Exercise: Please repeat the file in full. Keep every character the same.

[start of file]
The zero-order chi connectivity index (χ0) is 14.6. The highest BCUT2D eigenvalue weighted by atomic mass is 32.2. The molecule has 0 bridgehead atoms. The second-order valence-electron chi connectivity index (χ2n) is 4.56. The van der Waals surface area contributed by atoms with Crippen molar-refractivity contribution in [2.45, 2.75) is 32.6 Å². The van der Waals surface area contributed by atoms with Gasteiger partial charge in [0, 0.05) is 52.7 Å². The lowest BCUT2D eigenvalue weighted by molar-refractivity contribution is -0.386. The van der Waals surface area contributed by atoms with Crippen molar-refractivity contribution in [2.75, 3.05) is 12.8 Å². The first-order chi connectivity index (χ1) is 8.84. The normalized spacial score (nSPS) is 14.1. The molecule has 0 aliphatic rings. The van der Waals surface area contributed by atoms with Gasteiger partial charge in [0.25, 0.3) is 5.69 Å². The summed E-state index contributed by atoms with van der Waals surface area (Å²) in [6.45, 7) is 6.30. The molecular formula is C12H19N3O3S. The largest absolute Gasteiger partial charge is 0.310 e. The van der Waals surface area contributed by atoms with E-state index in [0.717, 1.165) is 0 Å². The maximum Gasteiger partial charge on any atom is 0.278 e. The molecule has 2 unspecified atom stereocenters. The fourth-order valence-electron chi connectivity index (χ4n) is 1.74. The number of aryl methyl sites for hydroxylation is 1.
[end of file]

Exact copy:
The zero-order chi connectivity index (χ0) is 14.6. The highest BCUT2D eigenvalue weighted by atomic mass is 32.2. The molecule has 0 bridgehead atoms. The second-order valence-electron chi connectivity index (χ2n) is 4.56. The van der Waals surface area contributed by atoms with Crippen molar-refractivity contribution in [2.45, 2.75) is 32.6 Å². The van der Waals surface area contributed by atoms with Gasteiger partial charge in [0, 0.05) is 52.7 Å². The lowest BCUT2D eigenvalue weighted by molar-refractivity contribution is -0.386. The van der Waals surface area contributed by atoms with Crippen molar-refractivity contribution in [2.75, 3.05) is 12.8 Å². The first-order chi connectivity index (χ1) is 8.84. The normalized spacial score (nSPS) is 14.1. The molecule has 0 aliphatic rings. The van der Waals surface area contributed by atoms with Gasteiger partial charge in [0.25, 0.3) is 5.69 Å². The summed E-state index contributed by atoms with van der Waals surface area (Å²) in [6.45, 7) is 6.30. The molecular formula is C12H19N3O3S. The largest absolute Gasteiger partial charge is 0.310 e. The van der Waals surface area contributed by atoms with E-state index in [0.717, 1.165) is 0 Å². The maximum Gasteiger partial charge on any atom is 0.278 e. The molecule has 2 unspecified atom stereocenters. The fourth-order valence-electron chi connectivity index (χ4n) is 1.74. The number of aryl methyl sites for hydroxylation is 1.